One of the lesser known Ivy League schools, Cornell boasts a robust and extremely challenging civil engineering program that emphasizes smart business sense and strong leadership skills. Many graduates of Cornell’s civil engineering program go on to start their own businesses or become high level executives at architectural design firms. The civil engineering program provides students with a variety of specialties from which to choose, including hydrology, water resources, transportation engineering, civil infrastructure, and environmental fluid mechanics. Core classes in Cornell’s civil engineering program include engineering computation, retaining structures and slopes, remote sensing for environmental resource inventory, and coastal engineering. Cornell is an ideal choice for young engineers in training who are focused on giving back to their community. The school emphasizes community involvement for its student engineers through their award winning student chapter of the American Society of Civil Engineers. The chapter also hosts outings, participates in engineering competitions, and provides study sessions for students working towards passing their engineering licensing examination. Admission to Cornell is extremely competitive.
Penn State University- Main Campus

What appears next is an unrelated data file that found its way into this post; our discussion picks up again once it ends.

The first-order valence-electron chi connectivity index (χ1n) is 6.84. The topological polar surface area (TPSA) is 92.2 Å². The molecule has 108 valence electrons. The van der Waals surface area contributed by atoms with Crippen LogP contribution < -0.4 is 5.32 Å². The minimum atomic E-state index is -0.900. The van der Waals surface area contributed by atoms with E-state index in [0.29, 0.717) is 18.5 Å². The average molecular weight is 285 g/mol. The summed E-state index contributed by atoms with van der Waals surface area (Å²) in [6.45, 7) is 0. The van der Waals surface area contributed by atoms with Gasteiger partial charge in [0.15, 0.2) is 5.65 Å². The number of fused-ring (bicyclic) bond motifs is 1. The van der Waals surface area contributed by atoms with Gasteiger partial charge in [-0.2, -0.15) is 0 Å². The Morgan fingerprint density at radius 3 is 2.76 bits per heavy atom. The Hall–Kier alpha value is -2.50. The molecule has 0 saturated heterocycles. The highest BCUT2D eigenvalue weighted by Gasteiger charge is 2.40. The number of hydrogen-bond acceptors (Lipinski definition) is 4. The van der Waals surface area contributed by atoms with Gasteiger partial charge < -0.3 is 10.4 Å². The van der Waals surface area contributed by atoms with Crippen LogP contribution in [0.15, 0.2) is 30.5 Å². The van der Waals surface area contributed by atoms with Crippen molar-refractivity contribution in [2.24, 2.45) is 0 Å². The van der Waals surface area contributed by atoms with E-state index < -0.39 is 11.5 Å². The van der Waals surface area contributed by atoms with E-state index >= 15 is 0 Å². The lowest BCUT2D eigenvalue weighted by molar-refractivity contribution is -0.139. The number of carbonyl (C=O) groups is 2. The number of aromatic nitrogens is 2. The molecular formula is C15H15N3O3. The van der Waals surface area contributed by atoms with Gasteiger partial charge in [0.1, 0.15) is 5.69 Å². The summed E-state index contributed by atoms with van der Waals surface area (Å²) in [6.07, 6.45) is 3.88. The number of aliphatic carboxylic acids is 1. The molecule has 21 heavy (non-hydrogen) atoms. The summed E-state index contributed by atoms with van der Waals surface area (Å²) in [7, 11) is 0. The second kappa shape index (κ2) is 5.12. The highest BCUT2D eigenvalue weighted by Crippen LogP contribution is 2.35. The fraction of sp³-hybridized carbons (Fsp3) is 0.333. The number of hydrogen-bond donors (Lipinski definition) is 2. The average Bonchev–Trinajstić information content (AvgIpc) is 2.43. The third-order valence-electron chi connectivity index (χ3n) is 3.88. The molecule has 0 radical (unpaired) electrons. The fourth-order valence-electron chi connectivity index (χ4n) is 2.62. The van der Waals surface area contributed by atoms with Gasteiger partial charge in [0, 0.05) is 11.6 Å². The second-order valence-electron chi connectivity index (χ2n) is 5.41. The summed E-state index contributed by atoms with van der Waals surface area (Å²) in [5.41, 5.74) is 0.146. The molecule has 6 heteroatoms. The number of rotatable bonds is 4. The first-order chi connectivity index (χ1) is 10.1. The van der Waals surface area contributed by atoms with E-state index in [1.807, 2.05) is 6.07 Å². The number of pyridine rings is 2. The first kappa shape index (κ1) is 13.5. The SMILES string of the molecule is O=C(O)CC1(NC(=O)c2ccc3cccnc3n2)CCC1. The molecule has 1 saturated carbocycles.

Located in central Pennsylvania, Penn State provides the opportunity for young engineers to complete both their undergraduate and graduate studies in the same place. All of Penn State’s graduate school programs are ranked in the top 25 by U.S. News and World Report. Penn State’s civil engineering program has been internationally recognized and churns out high quality young leaders in engineering year after year. Students don’t take a back seat in Penn State’s engineering program- they’re required to participate in the groundbreaking research being conducted by the engineering department’s thirty-five full time faculty members. Core classes include computer science and engineering, architectural engineering, chemistry, economics, and water resources engineering. Penn State doesn’t stop supporting its engineers after they graduate. With a network of over half a million alumni across the United States, plus a top notch career services program for graduates, Penn State helps engineers land the career of their dreams. Penn State has campuses across the state of Pennsylvania, and admissions requirements are different for each campus. The civil engineering program is only available to students taking classes at the school’s Main Campus. Main Campus has the toughest admission criteria by far.